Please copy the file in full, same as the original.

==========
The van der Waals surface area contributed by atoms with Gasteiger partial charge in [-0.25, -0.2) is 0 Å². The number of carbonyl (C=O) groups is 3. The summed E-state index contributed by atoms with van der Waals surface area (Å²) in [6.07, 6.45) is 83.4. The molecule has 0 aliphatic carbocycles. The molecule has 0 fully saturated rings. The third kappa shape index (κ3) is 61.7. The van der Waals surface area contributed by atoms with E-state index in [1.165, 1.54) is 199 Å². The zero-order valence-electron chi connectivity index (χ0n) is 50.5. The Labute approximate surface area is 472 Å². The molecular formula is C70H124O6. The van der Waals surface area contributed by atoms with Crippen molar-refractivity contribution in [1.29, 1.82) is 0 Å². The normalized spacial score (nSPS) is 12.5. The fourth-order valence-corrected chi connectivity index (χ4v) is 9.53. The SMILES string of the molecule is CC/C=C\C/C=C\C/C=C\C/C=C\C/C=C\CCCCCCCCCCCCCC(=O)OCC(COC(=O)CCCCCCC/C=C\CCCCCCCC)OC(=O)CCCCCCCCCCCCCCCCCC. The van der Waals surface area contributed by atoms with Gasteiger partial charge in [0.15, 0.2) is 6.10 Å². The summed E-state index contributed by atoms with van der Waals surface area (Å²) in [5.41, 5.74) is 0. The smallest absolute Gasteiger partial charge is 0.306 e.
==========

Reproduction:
The van der Waals surface area contributed by atoms with Gasteiger partial charge in [-0.25, -0.2) is 0 Å². The number of carbonyl (C=O) groups is 3. The summed E-state index contributed by atoms with van der Waals surface area (Å²) in [6.07, 6.45) is 83.4. The molecule has 0 aliphatic carbocycles. The molecule has 0 fully saturated rings. The third kappa shape index (κ3) is 61.7. The van der Waals surface area contributed by atoms with E-state index in [1.165, 1.54) is 199 Å². The zero-order valence-electron chi connectivity index (χ0n) is 50.5. The Labute approximate surface area is 472 Å². The molecular formula is C70H124O6. The van der Waals surface area contributed by atoms with Crippen molar-refractivity contribution in [1.29, 1.82) is 0 Å². The normalized spacial score (nSPS) is 12.5. The fourth-order valence-corrected chi connectivity index (χ4v) is 9.53. The SMILES string of the molecule is CC/C=C\C/C=C\C/C=C\C/C=C\C/C=C\CCCCCCCCCCCCCC(=O)OCC(COC(=O)CCCCCCC/C=C\CCCCCCCC)OC(=O)CCCCCCCCCCCCCCCCCC. The van der Waals surface area contributed by atoms with Gasteiger partial charge in [0.15, 0.2) is 6.10 Å². The summed E-state index contributed by atoms with van der Waals surface area (Å²) in [5.41, 5.74) is 0. The smallest absolute Gasteiger partial charge is 0.306 e.